Although the undisputed major contributor in Afghanistan was the US government, the EU response was immediate and targeted different sectors, including military, diplomacy, humanitarian and social policy, politics, and economics. Already in 2001, the European General Affairs and External Relations Council (GAERC) affirmed that the Union would focus primarily on humanitarian aid, and the term reconstruction was added as a requirement (GAERC, 2002). For instance, the EU became a member of the Afghanistan Reconstruction Steering Group (ARSG). In terms of monetary aid, since 2002, the EU has provided Afghanistan with €16 billion between 2001 and 2021, of which €4 billion for development aid and €1.4 billion for humanitarian aid (European Commission, 2022). In 2020, during the Afghanistan Conference in Geneva, the EU allocated €1.2 billion in financial aid to the country for the 2021-2025 period for the Afghan-led peace process (ibidem). In light of the latest developments, the Union assigned more than €200 million and €115 million in humanitarian aid to Afghanistan in 2021 and 2022 respectively. Nevertheless, what truly shaped the EU’s position in Afghanistan in the past two decades was the profound sense of solidarity towards the American government following 9/11. The EU followed the US lead from the beginning, but whilst the Americans were mostly focused on their stabilisation and counterterrorism agendas, the Europeans did not have a unique position and the Member States hampered the realisation of such by following operationally separate and different mandates in Afghanistan. Member States such as Britain, France, and Germany reinforced their cohesion with the US at the expense of a common response from the EU, which resulted in what Political Advisor to the EU Special Envoy to Afghanistan, E. Gross, called a “mini-lateralism” (The Europeanisation of National Foreign Policy, 2009). Although there was an evident lack of internal coherence among EU Member States, they all channelled funding to centralised nation-building efforts. However, this resulted in the underdevelopment of Afghanistan’s rural areas and a lack of empowerment of local voices.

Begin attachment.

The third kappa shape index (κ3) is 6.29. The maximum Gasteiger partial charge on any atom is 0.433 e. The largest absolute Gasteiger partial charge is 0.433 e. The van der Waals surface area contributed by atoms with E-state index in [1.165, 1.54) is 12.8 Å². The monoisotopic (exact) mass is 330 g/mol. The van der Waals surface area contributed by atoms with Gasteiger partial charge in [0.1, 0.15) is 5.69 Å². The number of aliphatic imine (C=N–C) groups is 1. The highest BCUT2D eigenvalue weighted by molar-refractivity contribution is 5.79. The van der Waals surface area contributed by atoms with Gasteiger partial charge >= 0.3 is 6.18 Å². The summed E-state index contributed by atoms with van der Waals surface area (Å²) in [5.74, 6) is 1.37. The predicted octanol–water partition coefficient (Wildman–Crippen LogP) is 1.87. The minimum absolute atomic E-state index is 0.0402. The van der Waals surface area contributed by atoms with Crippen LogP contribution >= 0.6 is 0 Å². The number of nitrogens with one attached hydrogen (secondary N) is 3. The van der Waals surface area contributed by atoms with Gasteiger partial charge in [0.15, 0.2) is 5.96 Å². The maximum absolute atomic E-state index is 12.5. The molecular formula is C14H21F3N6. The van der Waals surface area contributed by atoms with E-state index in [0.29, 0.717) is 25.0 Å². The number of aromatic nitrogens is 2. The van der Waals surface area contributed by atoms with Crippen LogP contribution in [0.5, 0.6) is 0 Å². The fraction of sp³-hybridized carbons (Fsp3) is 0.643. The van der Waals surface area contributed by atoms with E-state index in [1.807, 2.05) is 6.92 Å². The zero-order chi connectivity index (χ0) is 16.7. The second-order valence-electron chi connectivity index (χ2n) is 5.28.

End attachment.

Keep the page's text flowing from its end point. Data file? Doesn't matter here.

As the EU focused on a top-down and elite-centric process of democratisation, corruption increased, signalling an evident discrepancy between the EU funding and the reality on the ground. This was also confirmed by S. Pontecorvo, NATO’s last Senior Civilian Representative (SCR) for Afghanistan and former Italian Ambassador to Pakistan, who expressed his views on the rampant corruption in Afghanistan in an interview with the author on October 21, 2022. Ambassador Pontecorvo acknowledged that the Taliban inherited an already weak and corrupt state, in which the political errors of Western nations worsened the net endemic corruption. The high degree of corruption that spread across the country in the last twenty years paved the way for the Taliban to start massive campaigns of recruitment whilst Western actors were still active on the ground. Such campaigns specifically targeted the youth, who did not trust the government and consequently were easily recruited into the movement. Together with the Taliban’s ties to the powerful local warlords, the movement continued to grow parallel to the failing missions of nation-building on the ground. The EU humanitarian missions over the last two decades overlooked the strong patronage networks that matured during the Afghan civil war and the last decade. In this way, European and American aid programs easily benefitted the top-level local officials who pursued their self-interest rather than trying to reconstruct their country, thereby deteriorating local trust in the rule of law. Therefore, one of the core challenges for the EU in Afghanistan was an embedded lack of trust for political authorities in the country, which was unconsciously exacerbated by EU aid to the country, and also got translated into social and economic fragmentation, and poor governance. The major error, in this case, was not considering the relevance of corruption, the power of warlords and the possible connection with the Taliban and the Afghan social context illo tempore, whilst funding missions that largely failed.